The effect of perceived threat on online service reviews
Purpose: The ongoing impact of COVID-19 and the subsequent perception of threat have shifted consumer perceptions and evaluations of service experiences. This paper aims to investigate how customers’ service evaluation is shared as customer reviews following the pandemic and the heightened perception of threat. In doing so, this research particularly investigates the shifts in the textual contents of online reviews. Design/methodology/approach: This study used the textual contents in the online reviews posted on Hotels.com for 1,497 hotels in New York City for empirical analysis. In total, 109,190 observations were used for the analysis. Findings: By analyzing actual online review data from an online review platform for hotel services, this study finds that the text reviews generated after the pandemic outbreak tend to contain words with stronger negative emotions. In terms of the pronoun choice, this study further finds that the use of “I” increases while the use of “we” decreases. Originality/value: This research adds to the existing literature on service evaluation and online customer reviews by showing that there are shifts in the expressions used to communicate service evaluation through online text reviews, including the degree of emotionality and pronoun usage. Because potential customers are likely to rely on online reviews for their own decisions, the findings suggest that it is important for practitioners to be aware of such shifts and respond accordingly.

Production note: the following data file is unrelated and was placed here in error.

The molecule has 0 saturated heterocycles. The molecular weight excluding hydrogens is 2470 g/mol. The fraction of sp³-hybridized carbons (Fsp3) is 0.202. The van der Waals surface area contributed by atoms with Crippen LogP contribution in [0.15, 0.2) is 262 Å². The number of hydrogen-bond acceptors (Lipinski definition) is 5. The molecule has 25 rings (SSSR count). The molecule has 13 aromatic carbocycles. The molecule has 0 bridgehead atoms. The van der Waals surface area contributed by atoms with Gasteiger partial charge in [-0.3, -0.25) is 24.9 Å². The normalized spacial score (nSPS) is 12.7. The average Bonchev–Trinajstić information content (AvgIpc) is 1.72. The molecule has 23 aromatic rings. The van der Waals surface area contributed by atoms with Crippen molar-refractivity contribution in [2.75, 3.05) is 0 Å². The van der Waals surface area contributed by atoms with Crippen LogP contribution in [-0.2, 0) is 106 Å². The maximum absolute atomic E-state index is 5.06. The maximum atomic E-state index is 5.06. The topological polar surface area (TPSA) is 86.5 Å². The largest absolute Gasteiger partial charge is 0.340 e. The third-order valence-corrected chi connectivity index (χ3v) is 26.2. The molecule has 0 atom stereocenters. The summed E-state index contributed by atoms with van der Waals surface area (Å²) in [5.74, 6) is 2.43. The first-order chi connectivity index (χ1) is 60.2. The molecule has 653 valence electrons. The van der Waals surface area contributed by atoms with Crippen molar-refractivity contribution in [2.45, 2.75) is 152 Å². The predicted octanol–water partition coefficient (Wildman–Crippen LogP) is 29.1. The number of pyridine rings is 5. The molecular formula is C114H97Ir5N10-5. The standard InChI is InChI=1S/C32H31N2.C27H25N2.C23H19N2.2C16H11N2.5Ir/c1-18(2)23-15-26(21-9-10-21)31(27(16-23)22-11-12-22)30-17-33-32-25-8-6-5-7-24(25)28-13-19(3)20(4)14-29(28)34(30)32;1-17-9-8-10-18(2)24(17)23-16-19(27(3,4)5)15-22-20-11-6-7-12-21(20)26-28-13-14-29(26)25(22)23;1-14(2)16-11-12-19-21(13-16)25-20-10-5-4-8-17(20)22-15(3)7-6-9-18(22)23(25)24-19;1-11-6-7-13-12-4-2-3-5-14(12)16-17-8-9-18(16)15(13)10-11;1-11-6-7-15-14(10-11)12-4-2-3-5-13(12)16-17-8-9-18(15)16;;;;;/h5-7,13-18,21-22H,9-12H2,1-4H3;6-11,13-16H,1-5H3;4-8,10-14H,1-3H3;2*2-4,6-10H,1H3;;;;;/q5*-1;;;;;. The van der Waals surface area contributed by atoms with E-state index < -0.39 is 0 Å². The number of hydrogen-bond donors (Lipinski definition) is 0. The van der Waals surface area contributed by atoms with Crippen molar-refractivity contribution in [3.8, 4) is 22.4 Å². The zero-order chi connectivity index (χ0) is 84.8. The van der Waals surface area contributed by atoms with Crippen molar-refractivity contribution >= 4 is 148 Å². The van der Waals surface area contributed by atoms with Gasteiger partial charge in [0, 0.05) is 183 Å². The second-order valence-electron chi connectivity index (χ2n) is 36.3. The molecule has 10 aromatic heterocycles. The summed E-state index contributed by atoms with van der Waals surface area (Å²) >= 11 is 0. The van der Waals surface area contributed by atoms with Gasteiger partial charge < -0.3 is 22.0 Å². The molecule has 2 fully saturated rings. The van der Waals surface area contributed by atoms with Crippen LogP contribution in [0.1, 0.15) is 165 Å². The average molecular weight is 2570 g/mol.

Journal of Services Marketing
First Page Number
Last Page Number
Kim, Jong Min and Lee, Eunkyung, "The effect of perceived threat on online service reviews" (2023). Kean Publications. 232.